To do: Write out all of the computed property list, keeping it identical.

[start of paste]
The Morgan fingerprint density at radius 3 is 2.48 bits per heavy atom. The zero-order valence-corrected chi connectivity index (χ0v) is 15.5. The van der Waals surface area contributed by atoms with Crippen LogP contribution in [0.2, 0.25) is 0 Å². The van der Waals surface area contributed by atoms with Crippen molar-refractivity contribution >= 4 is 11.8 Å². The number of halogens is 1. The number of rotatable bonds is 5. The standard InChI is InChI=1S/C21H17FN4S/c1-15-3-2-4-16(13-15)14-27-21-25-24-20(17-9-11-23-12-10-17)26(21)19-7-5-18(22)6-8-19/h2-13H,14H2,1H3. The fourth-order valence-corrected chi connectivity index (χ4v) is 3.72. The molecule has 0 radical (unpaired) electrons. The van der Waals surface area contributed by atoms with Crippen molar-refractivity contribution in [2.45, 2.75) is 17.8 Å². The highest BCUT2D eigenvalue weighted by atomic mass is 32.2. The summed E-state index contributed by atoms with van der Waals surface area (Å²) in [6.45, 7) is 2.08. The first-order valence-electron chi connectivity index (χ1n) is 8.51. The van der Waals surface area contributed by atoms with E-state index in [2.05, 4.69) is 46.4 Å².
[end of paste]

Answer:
The Morgan fingerprint density at radius 3 is 2.48 bits per heavy atom. The zero-order valence-corrected chi connectivity index (χ0v) is 15.5. The van der Waals surface area contributed by atoms with Crippen LogP contribution in [0.2, 0.25) is 0 Å². The van der Waals surface area contributed by atoms with Crippen molar-refractivity contribution >= 4 is 11.8 Å². The number of halogens is 1. The number of rotatable bonds is 5. The standard InChI is InChI=1S/C21H17FN4S/c1-15-3-2-4-16(13-15)14-27-21-25-24-20(17-9-11-23-12-10-17)26(21)19-7-5-18(22)6-8-19/h2-13H,14H2,1H3. The fourth-order valence-corrected chi connectivity index (χ4v) is 3.72. The molecule has 0 radical (unpaired) electrons. The van der Waals surface area contributed by atoms with Crippen molar-refractivity contribution in [2.45, 2.75) is 17.8 Å². The highest BCUT2D eigenvalue weighted by atomic mass is 32.2. The summed E-state index contributed by atoms with van der Waals surface area (Å²) in [6.45, 7) is 2.08. The first-order valence-electron chi connectivity index (χ1n) is 8.51. The van der Waals surface area contributed by atoms with E-state index in [2.05, 4.69) is 46.4 Å².